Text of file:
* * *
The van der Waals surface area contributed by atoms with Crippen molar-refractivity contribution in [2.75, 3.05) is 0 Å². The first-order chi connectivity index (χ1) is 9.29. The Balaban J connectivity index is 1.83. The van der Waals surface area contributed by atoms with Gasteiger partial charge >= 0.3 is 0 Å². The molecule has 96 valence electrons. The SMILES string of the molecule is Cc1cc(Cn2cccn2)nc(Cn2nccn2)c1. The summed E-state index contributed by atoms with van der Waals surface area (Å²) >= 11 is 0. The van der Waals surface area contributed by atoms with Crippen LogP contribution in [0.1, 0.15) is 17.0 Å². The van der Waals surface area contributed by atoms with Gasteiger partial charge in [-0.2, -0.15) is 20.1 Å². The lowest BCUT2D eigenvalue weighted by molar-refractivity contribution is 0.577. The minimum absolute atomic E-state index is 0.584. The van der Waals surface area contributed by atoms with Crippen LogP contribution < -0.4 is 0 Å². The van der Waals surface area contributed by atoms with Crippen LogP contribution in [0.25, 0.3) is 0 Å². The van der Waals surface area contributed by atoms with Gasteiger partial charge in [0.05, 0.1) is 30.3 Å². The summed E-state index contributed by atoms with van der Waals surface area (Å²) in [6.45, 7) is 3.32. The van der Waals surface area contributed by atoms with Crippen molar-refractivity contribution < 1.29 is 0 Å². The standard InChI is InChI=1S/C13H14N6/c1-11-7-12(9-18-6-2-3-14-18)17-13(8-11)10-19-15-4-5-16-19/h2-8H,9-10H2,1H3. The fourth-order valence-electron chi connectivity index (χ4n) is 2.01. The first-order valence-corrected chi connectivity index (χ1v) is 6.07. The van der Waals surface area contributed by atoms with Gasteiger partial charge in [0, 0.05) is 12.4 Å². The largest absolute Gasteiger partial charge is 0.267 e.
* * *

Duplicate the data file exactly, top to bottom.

The van der Waals surface area contributed by atoms with Crippen molar-refractivity contribution in [2.75, 3.05) is 0 Å². The first-order chi connectivity index (χ1) is 9.29. The Balaban J connectivity index is 1.83. The van der Waals surface area contributed by atoms with Gasteiger partial charge >= 0.3 is 0 Å². The molecule has 96 valence electrons. The SMILES string of the molecule is Cc1cc(Cn2cccn2)nc(Cn2nccn2)c1. The summed E-state index contributed by atoms with van der Waals surface area (Å²) >= 11 is 0. The van der Waals surface area contributed by atoms with Crippen LogP contribution in [0.1, 0.15) is 17.0 Å². The van der Waals surface area contributed by atoms with Gasteiger partial charge in [-0.2, -0.15) is 20.1 Å². The lowest BCUT2D eigenvalue weighted by molar-refractivity contribution is 0.577. The minimum absolute atomic E-state index is 0.584. The van der Waals surface area contributed by atoms with Crippen LogP contribution < -0.4 is 0 Å². The van der Waals surface area contributed by atoms with Crippen LogP contribution in [0.25, 0.3) is 0 Å². The van der Waals surface area contributed by atoms with Gasteiger partial charge in [0.05, 0.1) is 30.3 Å². The summed E-state index contributed by atoms with van der Waals surface area (Å²) in [6.45, 7) is 3.32. The van der Waals surface area contributed by atoms with Crippen molar-refractivity contribution < 1.29 is 0 Å². The standard InChI is InChI=1S/C13H14N6/c1-11-7-12(9-18-6-2-3-14-18)17-13(8-11)10-19-15-4-5-16-19/h2-8H,9-10H2,1H3. The fourth-order valence-electron chi connectivity index (χ4n) is 2.01. The first-order valence-corrected chi connectivity index (χ1v) is 6.07. The van der Waals surface area contributed by atoms with Gasteiger partial charge in [0, 0.05) is 12.4 Å². The largest absolute Gasteiger partial charge is 0.267 e.